Many individuals who experience sciatic pain also have planter fasciitis. It's a painful condition in the heel of the foot. If you have it you know what it is.
Plantar Fascia is the connective tissue that connects the heel bone to your toes and supports the arch of your foot. There are many ways to strain this tissue and healing it can take awhile.
Fascia itself is full of free nerve endings (it's highly innervated) that's why it's so painful. And it takes awhile to heal because it does not have a rich blood supply.
To treat this the most common suggestion is to stretch the arch of your foot, and calves. But stretching is not always enough.
WHAT TO DO ABOUT IT
- Stand in front of a mirror and look at your feet. Look at the arches of your feet. Do they drop in (pronate) or do you have flat feet?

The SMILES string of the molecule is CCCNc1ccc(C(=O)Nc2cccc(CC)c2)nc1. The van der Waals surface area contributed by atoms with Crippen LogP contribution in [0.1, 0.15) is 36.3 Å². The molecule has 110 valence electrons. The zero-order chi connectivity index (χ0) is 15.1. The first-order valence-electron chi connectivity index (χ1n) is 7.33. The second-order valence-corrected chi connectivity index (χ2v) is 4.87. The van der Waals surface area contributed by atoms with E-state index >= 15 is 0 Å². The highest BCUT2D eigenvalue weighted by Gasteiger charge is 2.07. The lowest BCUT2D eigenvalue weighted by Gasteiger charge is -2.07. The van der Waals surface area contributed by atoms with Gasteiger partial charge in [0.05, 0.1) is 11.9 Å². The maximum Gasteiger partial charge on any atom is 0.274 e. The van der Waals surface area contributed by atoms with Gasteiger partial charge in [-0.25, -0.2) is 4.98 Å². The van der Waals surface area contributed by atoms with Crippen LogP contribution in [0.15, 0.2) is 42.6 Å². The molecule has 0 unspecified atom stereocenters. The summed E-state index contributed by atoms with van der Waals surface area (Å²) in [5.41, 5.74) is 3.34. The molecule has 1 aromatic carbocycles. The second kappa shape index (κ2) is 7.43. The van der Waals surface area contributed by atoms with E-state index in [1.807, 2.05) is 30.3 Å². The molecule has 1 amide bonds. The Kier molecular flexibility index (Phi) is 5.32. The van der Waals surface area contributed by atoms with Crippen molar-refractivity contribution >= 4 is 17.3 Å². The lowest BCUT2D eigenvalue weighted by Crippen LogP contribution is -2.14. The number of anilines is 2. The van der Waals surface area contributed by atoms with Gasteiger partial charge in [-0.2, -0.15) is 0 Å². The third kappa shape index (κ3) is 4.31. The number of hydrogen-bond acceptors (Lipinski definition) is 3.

- If so strengthen the arches of your feet and the inner line of your legs - the adductors (inner thighs) and possibly the abductors(glutes).
- There is a great video on Youtube called "Easy Exercise for Foot, Arch and Leg Pain from Fallen Arches, Flat Feet, Pronation" that will help you strengthen the arches of your feet if this is part of the problem.
Side note: A common cause of sciatica is an unstable pelvis caused by weak inner thigh muscles, glutes (outer hips and buttock) and piriformis.
- Practice exercises to strengthen the legs, buttock and hips like clams, side plank and butterfly pose performed very slowly.
- Try massaging your feet using massage balls to increase blood circulation and to loosen the tight fibers.
- Also check your footwear - make sure your shoes fit properly. Having said that, running bare feet can really help the condition and specific stretches for your toes and feet will always speed up recovery.
- Lastly, notice how you walk/run. As you step forward, the front heel comes down first (heel to toe).